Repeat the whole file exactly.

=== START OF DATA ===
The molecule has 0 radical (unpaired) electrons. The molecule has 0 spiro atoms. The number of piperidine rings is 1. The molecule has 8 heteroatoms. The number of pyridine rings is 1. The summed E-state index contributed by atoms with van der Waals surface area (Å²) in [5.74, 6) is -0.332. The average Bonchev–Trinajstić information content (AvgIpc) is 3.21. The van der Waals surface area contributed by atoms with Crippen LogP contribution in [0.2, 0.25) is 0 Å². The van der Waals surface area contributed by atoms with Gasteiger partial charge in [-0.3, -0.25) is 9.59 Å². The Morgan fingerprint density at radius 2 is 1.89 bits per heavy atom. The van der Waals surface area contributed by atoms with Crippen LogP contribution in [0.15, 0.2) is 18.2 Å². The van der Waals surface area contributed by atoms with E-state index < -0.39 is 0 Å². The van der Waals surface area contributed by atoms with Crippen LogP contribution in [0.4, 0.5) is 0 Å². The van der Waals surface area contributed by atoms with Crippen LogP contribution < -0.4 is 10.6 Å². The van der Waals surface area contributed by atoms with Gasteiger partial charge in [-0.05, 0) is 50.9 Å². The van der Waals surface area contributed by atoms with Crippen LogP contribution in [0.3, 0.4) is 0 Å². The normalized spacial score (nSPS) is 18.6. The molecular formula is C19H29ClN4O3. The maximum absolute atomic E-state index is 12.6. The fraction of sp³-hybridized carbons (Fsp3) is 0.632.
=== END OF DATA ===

The molecule has 0 radical (unpaired) electrons. The molecule has 0 spiro atoms. The number of piperidine rings is 1. The molecule has 8 heteroatoms. The number of pyridine rings is 1. The summed E-state index contributed by atoms with van der Waals surface area (Å²) in [5.74, 6) is -0.332. The average Bonchev–Trinajstić information content (AvgIpc) is 3.21. The van der Waals surface area contributed by atoms with Crippen LogP contribution in [0.2, 0.25) is 0 Å². The van der Waals surface area contributed by atoms with Gasteiger partial charge in [-0.3, -0.25) is 9.59 Å². The Morgan fingerprint density at radius 2 is 1.89 bits per heavy atom. The van der Waals surface area contributed by atoms with Crippen LogP contribution in [0.15, 0.2) is 18.2 Å². The van der Waals surface area contributed by atoms with E-state index < -0.39 is 0 Å². The van der Waals surface area contributed by atoms with Crippen LogP contribution in [0.4, 0.5) is 0 Å². The van der Waals surface area contributed by atoms with Crippen LogP contribution < -0.4 is 10.6 Å². The van der Waals surface area contributed by atoms with Gasteiger partial charge in [-0.05, 0) is 50.9 Å². The van der Waals surface area contributed by atoms with Crippen LogP contribution in [0.3, 0.4) is 0 Å². The normalized spacial score (nSPS) is 18.6. The molecular formula is C19H29ClN4O3. The maximum absolute atomic E-state index is 12.6. The fraction of sp³-hybridized carbons (Fsp3) is 0.632.